As a caregiver to a loved one with COPD, Holly McBain offers a unique insight into the trials and tribulations this disease has on the patient, the caregiver, and immediate family. Over the course of time, Holly and her mother have encountered a wide swath of issues concerning the disease and its effects on the patient and how it also affects the caregiver.See all posts »
COPD: The Importance of Equipment Maintenance
A patient suffering from COPD has a great deal of equipment and medicine which requires maintenance and proper handling. My mother, a COPD patient, has portable oxygen canisters, a canister holder that rolls, a wheel chair, a rolling walker, air tubing and lanyards, a permanent oxygen supply machine with a humidifier, a nebulizer, and various medicines and supplements. Each and every one of these items must be cared for on a daily or weekly basis. If I fail to care for these items, the consequences could be disastrous.
All of the equipment (except the medicines and supplements) is delivered by a local medical supply company who performs a yearly inspection on the fixed oxygen supply machine. Unfortunately, if you wait an entire year before inspecting the equiptment, it will likely have already failed. The machine has side filters made of foam which must be cleaned once a month or the performance (and hence the productivity) will diminish.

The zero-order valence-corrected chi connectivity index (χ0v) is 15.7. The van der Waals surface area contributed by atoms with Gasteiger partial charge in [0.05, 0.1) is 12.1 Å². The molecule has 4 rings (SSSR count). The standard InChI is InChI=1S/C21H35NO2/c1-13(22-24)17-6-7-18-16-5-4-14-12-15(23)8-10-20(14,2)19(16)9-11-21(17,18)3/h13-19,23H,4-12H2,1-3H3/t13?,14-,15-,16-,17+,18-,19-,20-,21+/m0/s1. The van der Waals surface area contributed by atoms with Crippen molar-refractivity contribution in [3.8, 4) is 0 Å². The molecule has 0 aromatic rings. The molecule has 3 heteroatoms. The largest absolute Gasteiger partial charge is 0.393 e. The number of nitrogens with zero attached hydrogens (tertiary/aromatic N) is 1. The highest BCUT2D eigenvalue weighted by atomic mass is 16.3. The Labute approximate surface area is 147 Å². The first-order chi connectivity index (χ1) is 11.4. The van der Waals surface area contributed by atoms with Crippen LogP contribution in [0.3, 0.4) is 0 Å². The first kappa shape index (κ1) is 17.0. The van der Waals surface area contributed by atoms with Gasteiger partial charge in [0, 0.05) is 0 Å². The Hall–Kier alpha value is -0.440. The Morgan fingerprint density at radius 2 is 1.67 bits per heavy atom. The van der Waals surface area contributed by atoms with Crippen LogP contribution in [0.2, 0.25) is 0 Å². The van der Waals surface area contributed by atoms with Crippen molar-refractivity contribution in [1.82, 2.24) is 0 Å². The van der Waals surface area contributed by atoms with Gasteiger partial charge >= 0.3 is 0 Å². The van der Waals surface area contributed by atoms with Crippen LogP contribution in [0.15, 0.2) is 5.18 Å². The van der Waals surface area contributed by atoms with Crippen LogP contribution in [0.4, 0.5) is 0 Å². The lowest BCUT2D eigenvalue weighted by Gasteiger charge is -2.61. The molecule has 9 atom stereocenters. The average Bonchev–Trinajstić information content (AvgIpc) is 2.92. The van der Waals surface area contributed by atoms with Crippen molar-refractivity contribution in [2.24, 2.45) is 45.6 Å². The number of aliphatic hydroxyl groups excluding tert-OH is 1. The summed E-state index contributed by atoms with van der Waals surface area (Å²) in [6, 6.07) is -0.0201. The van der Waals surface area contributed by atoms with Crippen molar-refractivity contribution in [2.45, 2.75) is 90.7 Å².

It is important to keep track of the number of empty oxygen canisters and call the supplier when only two filled bottles remain. Always perform an inspection of the rolling holder to check for any signs of wear, breakage or other issues and get it replaced as well. It the meter begins to slowly lose air, have it replaced immediately. Remember that whenever you take the patient anywhere, always bring a spare full oxygen canister as a backup. Replace the air lanyard at least once every month and after each infection or exacerbation.
The filters on the fixed oxygen machine should be rinsed out every week, same as the humidifier bottle. Make sure you check the water level in the humidifier bottle every day. I just automatically fill it every morning so I don’t forget and it runs dry. Use only purified water in the humidifier bottle otherwise the aspirator tube will quickly clog. Replace the air hoses and lanyard every month and after every infection or exacerbation.
As for the nebulizer, change the breathing tubes and equipment every month and after any illnesses. I have two weekly pill containers (one for the morning and one for the evening) for all my mother's medications. It allows me to keep track of her pills so I will know ahead of time when I need to refill one.
Whenever my mother is hospitalized, I wash all the linens and laundry immediately and thoroughly clean all the surfaces with germ-fighting aerosols. It avoids a repeat of the illness that landed her in the hospital in the first place. It may seem somewhat OCD to do all this, but it will make things easier for you and your patient. Plus, it allows you as the caregiver to keep better track of their entire maintenance and regimen.